Mexican officials searching a man at the airport with a bulge under his shirt identified 18 monkeys hidden beneath his clothes. Apparently, investigators became suspicious when the guy became very nervous when questioned. (I would have thought the stench associated with having 18 monkeys plastered to your body would be another tip-off.)
He was detained for possessing the 18 titi monkeys, a protected endangered species. He claimed they were pets and that he moved the animals from his suitcase to his clothes so the x-ray machines wouldn’t harm them. I suspect the fact that an x-ray screener might have flagged the image of a suitcase with 18 monkey skeletons in it as abnormal was another reason.
Anyway, that’s one more smuggler caught, but many more to go. Unfortunately, it’s probably the stupid, small volume smugglers that get caught most of the time, while the people involved with importing huge numbers of animals go unnoticed.
Why does animal smuggling need to be stopped?
- It’s inhumane. A large percentage of animals caught for smuggling die during transit. Many of the "lucky" ones that make it to their new owners die because of illnesses acquired during transit, stress of shipping and adaptation to a new home, and inadequate care by uninformed owners.
- It creates a risk of infectious disease importation. Smuggling is a major risk for introduction of diseases that could hurt (even devastate) animals or humans. Smuggled animals don’t go through the same degree of inspection and quarantine as legally imported animals. Smuggling may be the main risk of introduction of various infectious diseases.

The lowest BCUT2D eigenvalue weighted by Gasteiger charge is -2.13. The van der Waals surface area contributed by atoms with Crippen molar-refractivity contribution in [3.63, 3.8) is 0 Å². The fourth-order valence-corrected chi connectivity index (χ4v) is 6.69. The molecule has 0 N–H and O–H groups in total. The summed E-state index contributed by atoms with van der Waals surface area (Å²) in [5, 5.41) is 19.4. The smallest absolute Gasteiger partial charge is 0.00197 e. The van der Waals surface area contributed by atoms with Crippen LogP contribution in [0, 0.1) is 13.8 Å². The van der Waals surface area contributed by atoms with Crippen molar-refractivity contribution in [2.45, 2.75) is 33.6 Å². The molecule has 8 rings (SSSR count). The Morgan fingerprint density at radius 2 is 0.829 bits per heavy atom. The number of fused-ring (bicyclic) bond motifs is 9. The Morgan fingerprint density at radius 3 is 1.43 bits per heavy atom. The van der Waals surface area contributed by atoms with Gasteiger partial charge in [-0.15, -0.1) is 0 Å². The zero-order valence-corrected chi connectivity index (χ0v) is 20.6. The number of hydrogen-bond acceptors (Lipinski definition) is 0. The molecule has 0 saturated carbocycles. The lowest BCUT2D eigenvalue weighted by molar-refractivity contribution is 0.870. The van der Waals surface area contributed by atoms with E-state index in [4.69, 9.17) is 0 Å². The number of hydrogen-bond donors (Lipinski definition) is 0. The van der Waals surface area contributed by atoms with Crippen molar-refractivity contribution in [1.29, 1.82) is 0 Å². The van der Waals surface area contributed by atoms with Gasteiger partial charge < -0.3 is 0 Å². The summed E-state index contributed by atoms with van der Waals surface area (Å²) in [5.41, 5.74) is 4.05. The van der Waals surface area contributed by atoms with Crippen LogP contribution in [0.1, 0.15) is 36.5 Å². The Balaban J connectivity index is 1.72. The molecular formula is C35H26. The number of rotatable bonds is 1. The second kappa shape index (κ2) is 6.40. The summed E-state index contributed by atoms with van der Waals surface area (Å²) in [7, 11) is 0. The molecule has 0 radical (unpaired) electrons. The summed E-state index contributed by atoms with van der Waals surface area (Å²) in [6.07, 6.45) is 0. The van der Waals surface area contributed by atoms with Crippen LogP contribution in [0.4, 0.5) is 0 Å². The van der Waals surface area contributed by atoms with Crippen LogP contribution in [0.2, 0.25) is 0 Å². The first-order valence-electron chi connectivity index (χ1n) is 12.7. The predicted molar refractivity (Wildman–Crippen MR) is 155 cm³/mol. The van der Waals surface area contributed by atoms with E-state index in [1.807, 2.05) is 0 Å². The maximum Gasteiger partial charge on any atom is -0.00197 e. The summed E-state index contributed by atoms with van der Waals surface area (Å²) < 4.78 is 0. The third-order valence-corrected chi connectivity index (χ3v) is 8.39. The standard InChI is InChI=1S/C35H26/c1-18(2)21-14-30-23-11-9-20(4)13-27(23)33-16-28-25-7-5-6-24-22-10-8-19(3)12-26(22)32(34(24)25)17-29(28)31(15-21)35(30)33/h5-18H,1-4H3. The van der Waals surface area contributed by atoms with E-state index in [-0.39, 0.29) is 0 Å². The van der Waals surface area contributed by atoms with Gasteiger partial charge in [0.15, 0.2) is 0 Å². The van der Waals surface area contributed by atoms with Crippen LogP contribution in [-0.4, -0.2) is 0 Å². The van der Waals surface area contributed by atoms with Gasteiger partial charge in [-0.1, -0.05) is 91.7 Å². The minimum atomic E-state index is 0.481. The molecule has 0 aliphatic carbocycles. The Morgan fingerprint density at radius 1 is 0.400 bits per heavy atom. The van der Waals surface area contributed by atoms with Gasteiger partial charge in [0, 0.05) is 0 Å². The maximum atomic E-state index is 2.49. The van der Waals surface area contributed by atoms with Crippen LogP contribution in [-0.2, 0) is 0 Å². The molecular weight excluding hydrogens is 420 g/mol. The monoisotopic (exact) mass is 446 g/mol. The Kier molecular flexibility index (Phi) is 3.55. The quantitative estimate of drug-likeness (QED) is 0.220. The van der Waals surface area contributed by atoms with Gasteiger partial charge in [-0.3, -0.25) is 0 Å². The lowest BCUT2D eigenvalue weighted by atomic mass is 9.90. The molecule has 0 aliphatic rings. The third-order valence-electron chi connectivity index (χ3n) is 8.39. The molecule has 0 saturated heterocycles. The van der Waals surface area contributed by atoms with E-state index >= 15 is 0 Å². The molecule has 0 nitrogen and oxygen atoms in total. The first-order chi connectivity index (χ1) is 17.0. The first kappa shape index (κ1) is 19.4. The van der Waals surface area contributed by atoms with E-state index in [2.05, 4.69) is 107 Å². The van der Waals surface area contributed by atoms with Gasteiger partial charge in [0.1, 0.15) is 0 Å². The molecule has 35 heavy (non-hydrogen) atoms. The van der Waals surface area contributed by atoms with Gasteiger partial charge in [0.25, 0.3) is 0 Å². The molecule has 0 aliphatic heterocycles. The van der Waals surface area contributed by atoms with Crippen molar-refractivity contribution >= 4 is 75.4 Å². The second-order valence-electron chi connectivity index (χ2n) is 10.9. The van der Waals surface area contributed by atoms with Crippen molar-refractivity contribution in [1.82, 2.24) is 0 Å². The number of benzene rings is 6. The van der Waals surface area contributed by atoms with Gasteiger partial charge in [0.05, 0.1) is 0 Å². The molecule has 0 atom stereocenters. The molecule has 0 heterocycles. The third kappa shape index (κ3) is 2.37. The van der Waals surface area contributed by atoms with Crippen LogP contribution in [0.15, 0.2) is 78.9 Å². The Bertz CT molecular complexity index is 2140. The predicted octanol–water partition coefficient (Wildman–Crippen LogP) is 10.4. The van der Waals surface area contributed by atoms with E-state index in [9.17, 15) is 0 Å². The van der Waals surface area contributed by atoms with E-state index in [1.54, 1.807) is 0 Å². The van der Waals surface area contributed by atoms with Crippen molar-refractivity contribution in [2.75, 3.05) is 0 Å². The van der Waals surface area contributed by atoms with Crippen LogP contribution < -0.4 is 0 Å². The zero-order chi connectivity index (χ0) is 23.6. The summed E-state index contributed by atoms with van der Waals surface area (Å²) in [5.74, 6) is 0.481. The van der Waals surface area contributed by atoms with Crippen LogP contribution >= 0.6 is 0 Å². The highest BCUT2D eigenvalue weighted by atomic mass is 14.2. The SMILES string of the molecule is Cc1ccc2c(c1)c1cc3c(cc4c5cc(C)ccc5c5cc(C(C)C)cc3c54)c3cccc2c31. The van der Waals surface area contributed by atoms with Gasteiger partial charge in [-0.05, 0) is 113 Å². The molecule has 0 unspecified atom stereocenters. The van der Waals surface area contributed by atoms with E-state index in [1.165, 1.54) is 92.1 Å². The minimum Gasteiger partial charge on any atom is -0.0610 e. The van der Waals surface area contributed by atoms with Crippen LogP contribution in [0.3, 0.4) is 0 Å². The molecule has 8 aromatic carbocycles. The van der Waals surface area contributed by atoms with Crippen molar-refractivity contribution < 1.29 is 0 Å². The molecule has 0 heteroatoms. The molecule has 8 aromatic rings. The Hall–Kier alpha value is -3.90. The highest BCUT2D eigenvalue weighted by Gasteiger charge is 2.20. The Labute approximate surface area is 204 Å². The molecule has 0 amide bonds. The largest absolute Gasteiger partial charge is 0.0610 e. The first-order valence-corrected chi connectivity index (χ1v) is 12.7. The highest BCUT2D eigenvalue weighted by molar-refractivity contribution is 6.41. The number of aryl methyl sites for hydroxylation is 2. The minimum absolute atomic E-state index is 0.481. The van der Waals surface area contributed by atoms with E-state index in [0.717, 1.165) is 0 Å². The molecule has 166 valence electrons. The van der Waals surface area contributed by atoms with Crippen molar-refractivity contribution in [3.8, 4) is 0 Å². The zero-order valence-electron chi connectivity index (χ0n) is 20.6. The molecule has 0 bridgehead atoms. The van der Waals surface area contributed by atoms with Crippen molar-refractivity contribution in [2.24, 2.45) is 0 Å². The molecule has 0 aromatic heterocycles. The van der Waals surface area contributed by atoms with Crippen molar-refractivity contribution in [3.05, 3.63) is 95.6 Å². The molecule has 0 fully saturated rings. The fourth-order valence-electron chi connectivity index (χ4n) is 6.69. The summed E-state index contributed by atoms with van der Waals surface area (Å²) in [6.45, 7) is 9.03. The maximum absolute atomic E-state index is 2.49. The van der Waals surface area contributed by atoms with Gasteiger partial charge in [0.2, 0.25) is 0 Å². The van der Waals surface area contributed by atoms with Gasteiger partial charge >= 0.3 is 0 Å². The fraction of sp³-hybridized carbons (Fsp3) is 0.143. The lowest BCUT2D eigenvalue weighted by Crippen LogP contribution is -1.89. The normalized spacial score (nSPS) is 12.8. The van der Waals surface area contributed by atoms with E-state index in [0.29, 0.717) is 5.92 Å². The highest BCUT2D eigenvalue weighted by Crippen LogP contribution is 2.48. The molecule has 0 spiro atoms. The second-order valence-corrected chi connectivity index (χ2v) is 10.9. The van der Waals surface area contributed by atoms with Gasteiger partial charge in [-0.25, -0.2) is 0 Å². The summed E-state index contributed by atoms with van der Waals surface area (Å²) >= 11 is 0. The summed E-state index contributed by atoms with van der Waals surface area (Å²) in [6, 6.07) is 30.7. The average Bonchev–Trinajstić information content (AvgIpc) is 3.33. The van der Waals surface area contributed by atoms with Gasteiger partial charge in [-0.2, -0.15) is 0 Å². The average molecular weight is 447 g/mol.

- It harms populations. Mass smuggling of endangered species can jeopardize the survival of these species in the wild.
The best way to deter smuggling is to cut down on demand. If people stop buying these animals, people will stop smuggling them because there will be no profit in it. People thinking about getting an exotic pet need to think carefully about from where the animals come. Too often, people put on blinders and conveniently forget the questionable provenance and what they are supporting in their desire to get a novel pet. At the same time, smuggling laws need to have some teeth. Huge amounts of money are made through smuggling, and the penalties need to reflect that. A slap on the wrist doesn’t do much to deter someone who’s making a lot of money and has little risk of being caught.
Image: Dusky titi monkeys (source: www.bbc.co.uk)